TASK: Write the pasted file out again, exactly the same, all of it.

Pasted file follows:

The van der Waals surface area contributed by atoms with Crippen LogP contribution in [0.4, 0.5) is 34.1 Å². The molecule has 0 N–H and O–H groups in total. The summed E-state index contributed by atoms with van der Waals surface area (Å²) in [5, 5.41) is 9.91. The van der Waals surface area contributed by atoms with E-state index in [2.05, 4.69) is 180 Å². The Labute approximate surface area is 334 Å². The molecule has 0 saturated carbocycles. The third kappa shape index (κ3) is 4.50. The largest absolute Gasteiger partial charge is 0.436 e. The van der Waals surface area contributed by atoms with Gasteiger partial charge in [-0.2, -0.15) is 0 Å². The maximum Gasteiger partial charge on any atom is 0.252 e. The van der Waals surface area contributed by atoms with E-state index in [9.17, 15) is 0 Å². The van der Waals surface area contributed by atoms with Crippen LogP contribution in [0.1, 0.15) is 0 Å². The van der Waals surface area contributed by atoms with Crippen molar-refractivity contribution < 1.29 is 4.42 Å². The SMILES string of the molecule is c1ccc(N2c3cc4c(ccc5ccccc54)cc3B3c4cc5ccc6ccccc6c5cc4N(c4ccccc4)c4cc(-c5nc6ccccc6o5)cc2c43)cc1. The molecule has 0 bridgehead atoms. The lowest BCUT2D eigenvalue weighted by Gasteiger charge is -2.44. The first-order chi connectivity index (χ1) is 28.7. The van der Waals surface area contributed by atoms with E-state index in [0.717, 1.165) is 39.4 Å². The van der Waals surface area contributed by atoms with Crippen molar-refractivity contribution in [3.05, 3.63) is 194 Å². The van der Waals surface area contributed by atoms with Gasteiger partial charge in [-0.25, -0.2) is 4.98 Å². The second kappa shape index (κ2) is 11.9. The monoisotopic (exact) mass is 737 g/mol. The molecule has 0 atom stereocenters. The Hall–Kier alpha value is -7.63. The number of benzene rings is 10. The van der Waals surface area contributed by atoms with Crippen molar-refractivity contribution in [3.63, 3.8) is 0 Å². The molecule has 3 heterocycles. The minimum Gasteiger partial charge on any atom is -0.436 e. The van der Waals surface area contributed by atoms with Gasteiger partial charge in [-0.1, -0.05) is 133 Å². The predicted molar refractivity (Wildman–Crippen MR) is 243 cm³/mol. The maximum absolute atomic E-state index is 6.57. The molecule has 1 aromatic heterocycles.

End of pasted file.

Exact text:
The van der Waals surface area contributed by atoms with Crippen LogP contribution in [0.4, 0.5) is 34.1 Å². The molecule has 0 N–H and O–H groups in total. The summed E-state index contributed by atoms with van der Waals surface area (Å²) in [5, 5.41) is 9.91. The van der Waals surface area contributed by atoms with E-state index in [2.05, 4.69) is 180 Å². The Labute approximate surface area is 334 Å². The molecule has 0 saturated carbocycles. The third kappa shape index (κ3) is 4.50. The largest absolute Gasteiger partial charge is 0.436 e. The van der Waals surface area contributed by atoms with Gasteiger partial charge in [-0.2, -0.15) is 0 Å². The maximum Gasteiger partial charge on any atom is 0.252 e. The van der Waals surface area contributed by atoms with E-state index in [9.17, 15) is 0 Å². The van der Waals surface area contributed by atoms with Crippen LogP contribution in [0.1, 0.15) is 0 Å². The van der Waals surface area contributed by atoms with Crippen molar-refractivity contribution < 1.29 is 4.42 Å². The SMILES string of the molecule is c1ccc(N2c3cc4c(ccc5ccccc54)cc3B3c4cc5ccc6ccccc6c5cc4N(c4ccccc4)c4cc(-c5nc6ccccc6o5)cc2c43)cc1. The molecule has 0 bridgehead atoms. The lowest BCUT2D eigenvalue weighted by Gasteiger charge is -2.44. The first-order chi connectivity index (χ1) is 28.7. The van der Waals surface area contributed by atoms with E-state index in [0.717, 1.165) is 39.4 Å². The van der Waals surface area contributed by atoms with Crippen molar-refractivity contribution in [3.05, 3.63) is 194 Å². The van der Waals surface area contributed by atoms with Gasteiger partial charge in [-0.25, -0.2) is 4.98 Å². The second kappa shape index (κ2) is 11.9. The monoisotopic (exact) mass is 737 g/mol. The molecule has 0 atom stereocenters. The Hall–Kier alpha value is -7.63. The number of benzene rings is 10. The van der Waals surface area contributed by atoms with Crippen molar-refractivity contribution in [3.63, 3.8) is 0 Å². The molecule has 3 heterocycles. The minimum Gasteiger partial charge on any atom is -0.436 e. The van der Waals surface area contributed by atoms with Gasteiger partial charge in [-0.1, -0.05) is 133 Å². The predicted molar refractivity (Wildman–Crippen MR) is 243 cm³/mol. The maximum absolute atomic E-state index is 6.57. The molecule has 1 aromatic heterocycles.